Monday, May 02, 2011

The Death of Osama bin Laden

Monday, May 02, 2011.
Osama bin Laden has reportedly been killed by a select unit of U.S. navy seals in a raid yesterday on his "luxury" compound in Abbottabad, a city deep inside Pakistan less than an hour's drive, 60 kilometers, from the Pakistani capital of Islamabad. The compound was only about a mile away from a major Pakistani military academy and garrison. Coupled with the suggestion that the compound was the largest building in the community with barbed-wire-topped eighteen-foot walls, brings into serious question Pakistani claims of lack of knowledge of his whereabouts and their lack of cooperation and efforts in finding him, and their repeated claims that bin Laden was still in Afghanistan.

The fact that bin Laden's body was seized by U.S. forces after initial identification (which reportedly included DNA analysis?) and removed and buried at sea over 800 miles away (to supposedly prevent the establishment of a martyr's grave site) will, of course, have the conspiracy theorists working overtime. There are already claims by the "birthers" (Donald Trump among them) that the timing of this whole "fictitious" event was staged to draw attention away from what they describe as the "obviously forged" long-form certificate of Barrack Obama's birth in Hawaii that has been posted on the "official" White House web site.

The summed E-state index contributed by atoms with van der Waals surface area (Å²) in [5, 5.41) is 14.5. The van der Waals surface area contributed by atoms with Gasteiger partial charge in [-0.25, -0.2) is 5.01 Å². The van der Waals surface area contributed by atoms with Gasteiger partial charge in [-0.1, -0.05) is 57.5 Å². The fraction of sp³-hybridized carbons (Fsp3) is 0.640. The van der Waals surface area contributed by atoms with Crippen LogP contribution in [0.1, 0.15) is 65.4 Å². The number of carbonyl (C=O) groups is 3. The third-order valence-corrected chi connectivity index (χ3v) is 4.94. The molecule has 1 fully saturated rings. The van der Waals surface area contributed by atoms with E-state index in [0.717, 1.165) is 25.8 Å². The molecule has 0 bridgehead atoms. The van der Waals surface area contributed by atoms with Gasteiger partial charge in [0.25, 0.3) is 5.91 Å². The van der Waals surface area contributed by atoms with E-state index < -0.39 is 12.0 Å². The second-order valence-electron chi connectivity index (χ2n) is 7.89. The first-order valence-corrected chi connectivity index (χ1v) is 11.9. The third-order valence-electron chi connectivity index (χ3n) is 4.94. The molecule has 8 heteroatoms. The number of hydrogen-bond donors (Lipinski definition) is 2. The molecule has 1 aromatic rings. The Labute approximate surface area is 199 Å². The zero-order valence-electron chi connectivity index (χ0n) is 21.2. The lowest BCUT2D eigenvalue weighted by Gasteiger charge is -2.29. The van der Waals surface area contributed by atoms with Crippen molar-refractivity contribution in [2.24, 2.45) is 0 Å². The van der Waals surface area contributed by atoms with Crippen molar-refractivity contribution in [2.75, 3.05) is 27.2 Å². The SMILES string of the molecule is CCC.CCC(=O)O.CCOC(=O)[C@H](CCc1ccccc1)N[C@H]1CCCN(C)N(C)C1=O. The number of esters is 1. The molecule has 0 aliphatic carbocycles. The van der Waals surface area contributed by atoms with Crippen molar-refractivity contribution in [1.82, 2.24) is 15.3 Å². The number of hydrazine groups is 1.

Regardless of the "true" story, this event has been portrayed in such a way that it is obviously going to have serious geopolitical ramifications over the coming weeks and months.

It would seem very likely that there is now going to be a serious redrawing of the diplomatic relationship between the U.S. and the Pakistani government. Their blatant lack of cooperation in the U.S. war on terrorism had only been tolerated because the White House still considered that the hunt for bin Laden and al Qaida still needed Pakistan's help. The announcement that U.S. special forces raided bin Laden's compound deep inside Pakistan (the Pakistan government apparently declined a request for their forces to be involved), seized the body and disposed of it at sea themselves, is a clear signal that Pakistan's cooperation is no longer needed and the price of whatever cooperation they were giving was not worth it. They were clearly more a hindrance than a help.

It will, undoubtedly, also spell an end, or at least a serious curtailment, of U.S. financial and military aid to Pakistan, a serious blow to a regime locked in a perpetual confrontation with neighboring India, both countries with nuclear arsenals, and reeling under tremendous financial pressure after a series of devastating natural disasters.

The other obvious and very expected outcome of this event is that leaders of every western nation immediately issued a warning that this was likely to lead to a short term outbreak of new terrorist activity from al Qaida cells as well as other terrorist organizations. In other words, the fear level has been ramped up amid the euphoria surrounding bin Laden's death. Fear is good for the economy. This expectation of terrorist activity takes the focus off the still faltering global economic recovery, at least for now.